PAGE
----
What a week its been! Everything has built up to the first classes of the Fall term (or the Autumn Term for those back home in UK).
I’ve figured that as well as doing the monthly blogs, I might do a weekly blog as well detailing everything I have gotten up to the week in a more condensed form, leaving my vlogs to me a more overview sight of the month!
So here goes…
So the first class to begin the term off was my Photography, Art, and the Media: The 19th Century. To start off the class, we decided to watch two film to make us think about the age old question: What is Photography? The films to help the grey brain cells were:
- Ulysses: Based on a picture that was somewhat spontaneous, the director looked at how the memory affected those that were part of the original photo and how much they could remember of it, whilst also looking at the other historical events that were happening at the same time.
- Nostalgia: Looking at the pictures taken back by Hollis Frampton, we are taken down a journey with personal comments made on each individual picture whilst they are being burnt; however there is a slight twist to it (watch the film to find out!)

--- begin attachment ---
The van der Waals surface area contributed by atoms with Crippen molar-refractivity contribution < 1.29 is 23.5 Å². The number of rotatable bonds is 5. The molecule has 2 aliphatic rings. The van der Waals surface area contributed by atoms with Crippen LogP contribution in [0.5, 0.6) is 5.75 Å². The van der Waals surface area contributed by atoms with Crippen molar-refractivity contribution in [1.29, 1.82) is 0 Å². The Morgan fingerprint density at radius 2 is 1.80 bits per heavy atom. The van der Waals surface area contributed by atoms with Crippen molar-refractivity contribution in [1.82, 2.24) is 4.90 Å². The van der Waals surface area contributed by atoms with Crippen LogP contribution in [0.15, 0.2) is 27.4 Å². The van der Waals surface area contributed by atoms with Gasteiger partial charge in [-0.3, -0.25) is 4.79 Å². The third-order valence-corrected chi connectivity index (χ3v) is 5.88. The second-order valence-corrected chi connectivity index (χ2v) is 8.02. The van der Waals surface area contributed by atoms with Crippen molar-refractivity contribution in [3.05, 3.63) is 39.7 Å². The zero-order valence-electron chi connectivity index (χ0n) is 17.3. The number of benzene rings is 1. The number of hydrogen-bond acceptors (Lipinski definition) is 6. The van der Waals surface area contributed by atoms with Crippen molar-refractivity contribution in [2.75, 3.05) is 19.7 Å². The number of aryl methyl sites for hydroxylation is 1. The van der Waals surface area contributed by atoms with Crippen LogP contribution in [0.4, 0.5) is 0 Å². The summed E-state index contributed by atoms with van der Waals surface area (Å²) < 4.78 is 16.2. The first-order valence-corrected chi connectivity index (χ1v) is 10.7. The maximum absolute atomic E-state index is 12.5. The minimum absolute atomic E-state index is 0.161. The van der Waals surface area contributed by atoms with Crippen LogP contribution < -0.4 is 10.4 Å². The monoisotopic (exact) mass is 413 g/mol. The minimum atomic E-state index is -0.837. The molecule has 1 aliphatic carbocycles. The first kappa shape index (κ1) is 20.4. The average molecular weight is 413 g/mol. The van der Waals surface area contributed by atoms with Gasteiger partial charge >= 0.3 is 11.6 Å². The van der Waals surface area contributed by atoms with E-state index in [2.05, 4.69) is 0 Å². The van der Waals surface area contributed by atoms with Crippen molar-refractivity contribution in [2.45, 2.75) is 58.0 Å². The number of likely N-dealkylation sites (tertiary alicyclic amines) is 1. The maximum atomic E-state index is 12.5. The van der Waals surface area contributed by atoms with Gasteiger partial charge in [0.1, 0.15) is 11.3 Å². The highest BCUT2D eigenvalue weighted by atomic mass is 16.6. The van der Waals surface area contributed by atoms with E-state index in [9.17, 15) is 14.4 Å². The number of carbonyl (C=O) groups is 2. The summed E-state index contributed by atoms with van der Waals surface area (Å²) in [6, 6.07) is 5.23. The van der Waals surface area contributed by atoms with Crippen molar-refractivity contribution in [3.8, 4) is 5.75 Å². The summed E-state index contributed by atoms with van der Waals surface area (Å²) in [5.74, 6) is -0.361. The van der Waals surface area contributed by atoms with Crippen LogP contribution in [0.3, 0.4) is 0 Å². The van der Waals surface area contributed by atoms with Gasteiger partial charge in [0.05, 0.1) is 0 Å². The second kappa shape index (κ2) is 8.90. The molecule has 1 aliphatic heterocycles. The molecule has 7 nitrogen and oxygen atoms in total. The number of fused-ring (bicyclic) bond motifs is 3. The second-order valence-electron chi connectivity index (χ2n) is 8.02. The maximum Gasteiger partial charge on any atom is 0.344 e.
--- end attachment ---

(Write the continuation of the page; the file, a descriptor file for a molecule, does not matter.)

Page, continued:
Both of these films were a great start in getting the whole group to think not critically, but offer a variety opinions not only on the film but towards the question “What is Photography?”
Oh yes. The class I was pumped for. This was the beginning of the Colour Printing class, taught by Darin Mickey (have a look at his work if you can!) I was quite excited for this class as it was going to push me into a new limit of analogue I have always wanted to try. Shooting in colour isn’t the hardest, but being able to go into a fully functioning colour lab? It was an opportunity I couldn’t pass down.
And although we didn’t go straight into printing this week, we are given quite a few tips. For example, with negative printing (this would be colour and Black+White shooting) you want to over pose the prints more as it allows it to be dealt easier in printing.
This can be done by either going up an aperture or shutter stop. However, an easier way is that if you are using a light meter, by changing the ISO settings on it, it will automatically give you that 1 stop change.
A 400 ISO —> Shoot at “200 ISO”
So now its onto shooting more rolls of film in order to start printing!